The root cause of yesterday’s tragedy – other than the fact that some people are a whole lot crazier than others, and modern weapons allow these crazies to take many lives – is that our political environment has become the equivalent of a battle royal in the Octagon. We can preach all we want about the virtue of civility, and the panel did a lot of that on Meet the Press, but Americans are competitive, aggressive people who often see matters as a simple choice between good and evil. While it is clearly in our power to take away a few limited types of metaphors from our political arena, much as we have taken away words like “Nigger” or “Kike,” the vitriol, cheap shots, and general sense of antagonism with one’s political rivals is surely here to stay. Given that reality, as long as we enable the loopiest among us to acquire semi-automatic weapons, we’re going to have mass murders, whether we use gun-metaphors in our political slogans or not.
I started the Jewish-Islamic Dialogue Society of Washington two years ago in part because I felt that only by bringing opposing camps together in a legitimately collegial environment can we ever achieve the kind of civility that statesmen love to talk about, but all too rarely seem to practice. And even before starting that group, I wrote in a novel about how wonderful it would be to turn on the TV and watch Arabs singing the praises of Jewish interests and Jews doing the same for Arab interests – all of which would make the point that it would have to be a pretty thin pancake not to have two sides.
But my humble efforts only involve fiction books or local dialogue societies. In the “real world,” national politicians fight like hell to get elected and then become beholden to the well-financed interest groups who determine whether they’ll get re-elected. And radio and TV personalities, who are told to get ratings or get off the air, recognize that when it comes to ratings, the more combustible their show, the more marketable their show. So are we really going to see progressive Democrats stand before the nation and explain in clear terms why liberty-loving, Bible-toting Republicans aren’t hypocritical pigs, or see conservative Republicans get on the air and explain why Democrats who favor a generous social welfare net aren’t socialists or communists?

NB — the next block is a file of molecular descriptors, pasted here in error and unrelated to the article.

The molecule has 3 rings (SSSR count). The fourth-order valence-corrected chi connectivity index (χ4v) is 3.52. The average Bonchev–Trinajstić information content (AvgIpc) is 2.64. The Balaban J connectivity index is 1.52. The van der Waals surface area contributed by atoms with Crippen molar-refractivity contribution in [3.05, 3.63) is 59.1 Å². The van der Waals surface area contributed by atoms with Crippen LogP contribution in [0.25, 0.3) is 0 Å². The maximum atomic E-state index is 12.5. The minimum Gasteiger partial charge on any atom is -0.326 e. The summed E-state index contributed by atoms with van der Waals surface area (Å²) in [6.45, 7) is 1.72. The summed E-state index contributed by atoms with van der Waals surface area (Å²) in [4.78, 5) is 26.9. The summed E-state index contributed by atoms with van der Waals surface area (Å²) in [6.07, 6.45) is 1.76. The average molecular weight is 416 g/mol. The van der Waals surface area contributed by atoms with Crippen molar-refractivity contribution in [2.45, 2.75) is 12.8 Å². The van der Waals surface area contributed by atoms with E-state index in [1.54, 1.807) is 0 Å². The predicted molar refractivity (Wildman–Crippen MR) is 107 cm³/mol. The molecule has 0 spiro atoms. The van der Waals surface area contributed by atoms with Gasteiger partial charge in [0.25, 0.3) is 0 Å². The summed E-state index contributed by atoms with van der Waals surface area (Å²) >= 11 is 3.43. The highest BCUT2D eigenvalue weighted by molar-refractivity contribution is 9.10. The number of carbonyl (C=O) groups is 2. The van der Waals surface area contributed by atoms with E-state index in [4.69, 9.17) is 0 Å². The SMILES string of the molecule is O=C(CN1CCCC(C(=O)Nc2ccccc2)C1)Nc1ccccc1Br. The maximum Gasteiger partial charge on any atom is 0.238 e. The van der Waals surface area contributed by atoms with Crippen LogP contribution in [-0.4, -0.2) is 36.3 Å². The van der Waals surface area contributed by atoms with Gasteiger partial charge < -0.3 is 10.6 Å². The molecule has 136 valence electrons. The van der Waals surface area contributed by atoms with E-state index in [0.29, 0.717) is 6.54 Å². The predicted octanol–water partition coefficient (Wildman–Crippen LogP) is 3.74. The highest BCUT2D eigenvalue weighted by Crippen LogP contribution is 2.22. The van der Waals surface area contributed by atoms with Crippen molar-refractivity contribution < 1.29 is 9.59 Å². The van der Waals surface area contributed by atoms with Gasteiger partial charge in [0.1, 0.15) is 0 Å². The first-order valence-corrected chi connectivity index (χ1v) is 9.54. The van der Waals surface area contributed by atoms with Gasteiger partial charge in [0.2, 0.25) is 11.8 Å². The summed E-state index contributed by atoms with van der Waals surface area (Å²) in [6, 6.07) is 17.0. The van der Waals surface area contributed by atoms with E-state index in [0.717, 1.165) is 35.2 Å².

Political parties have been around in this country as far back as the days of Jefferson and Hamilton. They are part and parcel of a vibrant democracy. The problem is not that they exist. The problem is that they exist in the absence of civility-promoting values that can be stronger even than partisanship.
At present, we Americans do not see a crisis so profound as to require the nation as a whole to come together. Those on the right still believe they can hopefully dominate and eviscerate those on the left, and at least as of two years ago, the opposite applied as well. We don’t believe we’re in an “all hands on deck” situation, as we believed during the Depression … World War II, or, I am guessing, during our Revolution. If we really believed that climate change posed a clear and present danger to our own welfare or those of our children, perhaps we would come together, figure out a plan, and implement it – without vitriol. If we really believed that we were at war with a foreign country that posed a clear and present danger to the residents of our cities, perhaps we would come together and fight behind a single leader – without vitriol. And if we really believed that we had such an economic crisis that the well being of poor and rich alike was at stake, perhaps we would come together, figure out the fairest possible way to grow the economic pie, and work like hell to make that happen – without vitriol.
But until events truly threaten us – and not merely tiny pockets of us on rare occasions – I don’t see us working together very often, and I sure don’t see an end to the vitriol. Sorry to be so pessimistic, but sometimes pessimism and realism coincide, and this is one of them.